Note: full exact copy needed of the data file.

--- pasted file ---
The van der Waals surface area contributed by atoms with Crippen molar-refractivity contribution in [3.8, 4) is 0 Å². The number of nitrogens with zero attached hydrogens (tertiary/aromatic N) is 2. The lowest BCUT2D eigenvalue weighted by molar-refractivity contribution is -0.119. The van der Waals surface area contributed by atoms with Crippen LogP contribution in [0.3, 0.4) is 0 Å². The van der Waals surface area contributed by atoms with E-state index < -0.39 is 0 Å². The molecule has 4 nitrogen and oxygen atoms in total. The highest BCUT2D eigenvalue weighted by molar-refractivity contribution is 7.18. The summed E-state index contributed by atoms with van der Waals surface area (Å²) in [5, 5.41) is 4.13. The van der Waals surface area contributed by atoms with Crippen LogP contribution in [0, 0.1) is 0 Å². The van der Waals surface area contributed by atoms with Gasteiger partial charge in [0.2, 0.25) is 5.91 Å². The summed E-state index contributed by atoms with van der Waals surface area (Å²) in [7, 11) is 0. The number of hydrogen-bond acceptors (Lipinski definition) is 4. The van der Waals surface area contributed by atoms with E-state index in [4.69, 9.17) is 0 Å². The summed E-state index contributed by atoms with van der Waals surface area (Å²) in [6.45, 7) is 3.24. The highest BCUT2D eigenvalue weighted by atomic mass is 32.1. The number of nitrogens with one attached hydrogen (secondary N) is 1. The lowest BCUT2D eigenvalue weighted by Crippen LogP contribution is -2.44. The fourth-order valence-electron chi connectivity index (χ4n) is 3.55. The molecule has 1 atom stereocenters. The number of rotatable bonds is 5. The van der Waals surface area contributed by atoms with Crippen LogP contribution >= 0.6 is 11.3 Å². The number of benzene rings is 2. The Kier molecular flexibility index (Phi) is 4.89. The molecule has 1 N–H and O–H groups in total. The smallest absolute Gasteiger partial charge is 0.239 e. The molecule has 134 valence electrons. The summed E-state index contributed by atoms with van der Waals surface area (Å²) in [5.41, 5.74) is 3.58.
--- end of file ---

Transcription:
The van der Waals surface area contributed by atoms with Crippen molar-refractivity contribution in [3.8, 4) is 0 Å². The number of nitrogens with zero attached hydrogens (tertiary/aromatic N) is 2. The lowest BCUT2D eigenvalue weighted by molar-refractivity contribution is -0.119. The van der Waals surface area contributed by atoms with Crippen LogP contribution in [0.3, 0.4) is 0 Å². The van der Waals surface area contributed by atoms with E-state index < -0.39 is 0 Å². The molecule has 4 nitrogen and oxygen atoms in total. The highest BCUT2D eigenvalue weighted by molar-refractivity contribution is 7.18. The summed E-state index contributed by atoms with van der Waals surface area (Å²) in [5, 5.41) is 4.13. The van der Waals surface area contributed by atoms with Crippen LogP contribution in [0, 0.1) is 0 Å². The van der Waals surface area contributed by atoms with Gasteiger partial charge in [0.2, 0.25) is 5.91 Å². The summed E-state index contributed by atoms with van der Waals surface area (Å²) in [7, 11) is 0. The number of hydrogen-bond acceptors (Lipinski definition) is 4. The van der Waals surface area contributed by atoms with E-state index in [4.69, 9.17) is 0 Å². The summed E-state index contributed by atoms with van der Waals surface area (Å²) in [6.45, 7) is 3.24. The highest BCUT2D eigenvalue weighted by atomic mass is 32.1. The number of nitrogens with one attached hydrogen (secondary N) is 1. The lowest BCUT2D eigenvalue weighted by Crippen LogP contribution is -2.44. The fourth-order valence-electron chi connectivity index (χ4n) is 3.55. The molecule has 1 atom stereocenters. The number of rotatable bonds is 5. The van der Waals surface area contributed by atoms with Crippen LogP contribution >= 0.6 is 11.3 Å². The number of benzene rings is 2. The Kier molecular flexibility index (Phi) is 4.89. The molecule has 1 N–H and O–H groups in total. The smallest absolute Gasteiger partial charge is 0.239 e. The molecule has 134 valence electrons. The summed E-state index contributed by atoms with van der Waals surface area (Å²) in [5.41, 5.74) is 3.58.